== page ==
Starting today, that limit is gone. You can now send Twitter DMs of up to 10,000 characters in length. Don’t worry, you can still send incriminating photos via DM and hope they don’t accidentally publish to all your followers, if that’s what you’re into.
I reviewed Blink 1.0 back in March and I still think it’s excellent. Version 1.1 is out now and adds some nice new features. You can now include the “geo” code so that links work better for sharing across international borders. You can also now share Apple Music links so that they open in in the Music app instead of the Store app. I haven’t researched the difference between affiliate payouts but I mostly don’t care. I think it’s nicer to have them open in the Music app.
From the Panic site:
We’ve put an stunning, desktop-class amount of work into Coda for iOS. It’s truly pro. But, it’s not hard to learn. You’re getting an incredible amount of power at a killer price. Buy it today! And let us know what you make with it!
Yeah. Just buy it. And yes, this post was created in/posted from Coda for iOS. Crazy awesome stuff.
Jordan Cooper hosts the very funny podcast, Tech Douchebags. I was on the most recent episode, which was a ton of fun.
In this week’s meeting, Nate Boateng confronts his guilt over whining about inconsequential things and how he gets unreasonably annoyed at software bugs, poor user interface design, slow app updated for new iOS versions, and generally having his time wasted.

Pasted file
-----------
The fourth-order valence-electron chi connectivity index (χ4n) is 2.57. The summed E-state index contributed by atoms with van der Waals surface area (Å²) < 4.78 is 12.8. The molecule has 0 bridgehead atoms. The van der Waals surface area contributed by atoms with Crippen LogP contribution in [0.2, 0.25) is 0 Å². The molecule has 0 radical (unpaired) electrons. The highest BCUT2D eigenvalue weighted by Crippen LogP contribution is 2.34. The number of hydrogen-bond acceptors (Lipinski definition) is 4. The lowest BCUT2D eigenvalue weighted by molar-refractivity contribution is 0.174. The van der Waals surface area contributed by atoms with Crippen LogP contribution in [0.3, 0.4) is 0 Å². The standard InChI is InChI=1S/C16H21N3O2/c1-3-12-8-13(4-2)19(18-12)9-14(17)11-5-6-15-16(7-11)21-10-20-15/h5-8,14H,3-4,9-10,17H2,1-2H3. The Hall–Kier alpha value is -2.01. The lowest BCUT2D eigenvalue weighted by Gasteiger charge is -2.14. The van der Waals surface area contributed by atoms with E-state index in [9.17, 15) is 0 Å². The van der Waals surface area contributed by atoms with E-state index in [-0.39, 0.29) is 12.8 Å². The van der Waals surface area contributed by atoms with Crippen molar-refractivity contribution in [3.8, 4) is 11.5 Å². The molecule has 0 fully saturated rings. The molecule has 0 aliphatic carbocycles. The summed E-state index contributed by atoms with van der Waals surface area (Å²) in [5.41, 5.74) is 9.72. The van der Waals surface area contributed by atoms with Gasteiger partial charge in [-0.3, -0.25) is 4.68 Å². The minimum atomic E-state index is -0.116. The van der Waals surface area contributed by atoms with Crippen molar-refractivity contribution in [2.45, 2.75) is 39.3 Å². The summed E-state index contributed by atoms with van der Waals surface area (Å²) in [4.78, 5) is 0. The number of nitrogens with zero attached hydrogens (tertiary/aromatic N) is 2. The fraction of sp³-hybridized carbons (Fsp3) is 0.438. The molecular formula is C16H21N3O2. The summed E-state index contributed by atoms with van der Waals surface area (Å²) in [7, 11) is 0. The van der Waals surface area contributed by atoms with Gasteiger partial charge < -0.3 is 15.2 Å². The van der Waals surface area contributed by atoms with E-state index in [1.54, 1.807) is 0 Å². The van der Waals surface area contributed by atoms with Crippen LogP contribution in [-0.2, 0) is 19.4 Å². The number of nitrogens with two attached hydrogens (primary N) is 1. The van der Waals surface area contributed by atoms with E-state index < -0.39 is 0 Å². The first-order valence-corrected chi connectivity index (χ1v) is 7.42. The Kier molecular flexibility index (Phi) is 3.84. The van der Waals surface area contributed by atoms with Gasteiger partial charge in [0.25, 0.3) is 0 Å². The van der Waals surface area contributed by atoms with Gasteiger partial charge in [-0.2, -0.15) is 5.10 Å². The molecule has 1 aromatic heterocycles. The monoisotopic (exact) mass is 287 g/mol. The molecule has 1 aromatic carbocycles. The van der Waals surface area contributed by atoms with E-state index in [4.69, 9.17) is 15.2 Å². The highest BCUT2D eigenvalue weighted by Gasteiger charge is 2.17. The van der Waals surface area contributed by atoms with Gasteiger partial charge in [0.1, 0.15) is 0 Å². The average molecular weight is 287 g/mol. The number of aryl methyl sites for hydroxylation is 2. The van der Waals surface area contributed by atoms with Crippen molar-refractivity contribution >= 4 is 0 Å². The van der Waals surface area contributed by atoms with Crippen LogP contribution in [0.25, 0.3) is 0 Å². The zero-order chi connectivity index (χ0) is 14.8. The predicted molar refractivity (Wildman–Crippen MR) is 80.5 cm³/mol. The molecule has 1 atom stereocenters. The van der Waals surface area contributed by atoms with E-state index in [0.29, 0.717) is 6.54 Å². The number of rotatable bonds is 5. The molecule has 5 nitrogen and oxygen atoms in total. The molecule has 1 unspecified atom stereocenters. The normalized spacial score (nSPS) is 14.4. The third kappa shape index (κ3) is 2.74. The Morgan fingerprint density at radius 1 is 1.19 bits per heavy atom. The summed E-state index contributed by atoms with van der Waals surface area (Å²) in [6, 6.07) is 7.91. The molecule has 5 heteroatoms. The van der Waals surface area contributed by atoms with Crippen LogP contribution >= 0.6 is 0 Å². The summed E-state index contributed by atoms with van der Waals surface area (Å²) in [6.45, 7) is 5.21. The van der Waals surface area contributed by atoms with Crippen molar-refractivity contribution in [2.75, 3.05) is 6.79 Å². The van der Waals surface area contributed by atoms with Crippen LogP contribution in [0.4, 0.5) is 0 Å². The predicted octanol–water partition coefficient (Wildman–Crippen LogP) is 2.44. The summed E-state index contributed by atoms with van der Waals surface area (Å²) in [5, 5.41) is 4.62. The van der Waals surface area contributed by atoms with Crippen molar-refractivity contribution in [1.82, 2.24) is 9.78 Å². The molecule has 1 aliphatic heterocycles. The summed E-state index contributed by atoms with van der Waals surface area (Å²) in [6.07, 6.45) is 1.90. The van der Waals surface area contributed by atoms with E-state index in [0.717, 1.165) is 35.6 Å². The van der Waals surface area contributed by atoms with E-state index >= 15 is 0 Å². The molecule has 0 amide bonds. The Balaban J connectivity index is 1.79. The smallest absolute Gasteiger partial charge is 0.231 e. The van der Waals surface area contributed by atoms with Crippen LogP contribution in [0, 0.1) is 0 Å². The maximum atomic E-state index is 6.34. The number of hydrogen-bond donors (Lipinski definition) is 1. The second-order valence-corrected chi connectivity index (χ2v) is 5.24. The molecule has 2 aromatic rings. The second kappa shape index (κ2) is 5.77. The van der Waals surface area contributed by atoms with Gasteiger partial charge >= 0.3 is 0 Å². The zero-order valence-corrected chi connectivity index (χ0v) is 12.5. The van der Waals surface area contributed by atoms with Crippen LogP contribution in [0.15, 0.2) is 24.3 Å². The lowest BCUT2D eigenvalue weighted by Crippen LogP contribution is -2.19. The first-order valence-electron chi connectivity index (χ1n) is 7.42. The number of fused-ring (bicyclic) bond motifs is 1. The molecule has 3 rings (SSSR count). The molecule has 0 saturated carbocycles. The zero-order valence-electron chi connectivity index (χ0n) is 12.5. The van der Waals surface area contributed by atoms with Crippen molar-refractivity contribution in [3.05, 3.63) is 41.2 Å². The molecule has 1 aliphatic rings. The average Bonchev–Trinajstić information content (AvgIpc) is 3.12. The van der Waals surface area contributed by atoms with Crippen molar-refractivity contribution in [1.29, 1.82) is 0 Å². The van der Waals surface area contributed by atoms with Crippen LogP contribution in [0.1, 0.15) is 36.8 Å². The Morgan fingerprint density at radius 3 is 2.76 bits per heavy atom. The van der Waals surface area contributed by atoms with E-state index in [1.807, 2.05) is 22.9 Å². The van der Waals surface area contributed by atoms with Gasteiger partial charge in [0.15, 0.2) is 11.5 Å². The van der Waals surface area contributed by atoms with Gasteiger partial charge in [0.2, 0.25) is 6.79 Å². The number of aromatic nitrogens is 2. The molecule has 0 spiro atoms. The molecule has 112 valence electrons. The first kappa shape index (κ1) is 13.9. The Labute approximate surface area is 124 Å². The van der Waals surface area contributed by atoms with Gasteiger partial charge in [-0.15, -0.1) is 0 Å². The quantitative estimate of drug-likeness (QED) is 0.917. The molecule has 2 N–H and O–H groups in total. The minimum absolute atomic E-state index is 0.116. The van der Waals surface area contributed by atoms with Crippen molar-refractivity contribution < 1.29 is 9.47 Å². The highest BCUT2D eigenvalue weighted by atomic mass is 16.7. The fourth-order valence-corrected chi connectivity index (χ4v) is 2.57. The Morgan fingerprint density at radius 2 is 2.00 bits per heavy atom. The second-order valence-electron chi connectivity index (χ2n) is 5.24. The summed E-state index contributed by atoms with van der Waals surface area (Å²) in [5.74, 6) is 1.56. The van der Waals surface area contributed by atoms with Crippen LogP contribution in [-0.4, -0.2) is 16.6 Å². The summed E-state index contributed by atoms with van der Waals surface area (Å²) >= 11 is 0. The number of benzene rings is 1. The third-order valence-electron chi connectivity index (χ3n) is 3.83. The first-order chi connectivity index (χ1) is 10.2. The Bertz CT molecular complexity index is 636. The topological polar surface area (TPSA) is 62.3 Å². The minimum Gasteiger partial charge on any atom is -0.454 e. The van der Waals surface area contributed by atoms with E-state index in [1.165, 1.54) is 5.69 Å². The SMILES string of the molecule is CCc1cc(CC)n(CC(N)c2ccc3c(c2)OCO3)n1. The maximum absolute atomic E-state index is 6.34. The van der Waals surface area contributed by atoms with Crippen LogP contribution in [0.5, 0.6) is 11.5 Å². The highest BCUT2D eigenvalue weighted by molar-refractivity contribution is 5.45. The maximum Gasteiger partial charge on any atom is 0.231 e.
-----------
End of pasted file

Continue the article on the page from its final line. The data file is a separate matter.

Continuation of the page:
In addition, we discuss the psychology of online criticism, consumer expectations of mobile apps, podcast app bugbears, road rage, and supermarket gentrification.
I miss regular podcasting. And blogging. Might have to get back to doing both.
Federico Viticci, on life:
Cancer changed me. It’s not necessarily about chemo drugs (they’re awful, but they work) or the oncology routine and terminology that you’re forced to learn suddenly and force upon the people around you. As a survivor, it’s not even strictly about living with the consequences and the constant reminder that I need to be prepared for anything.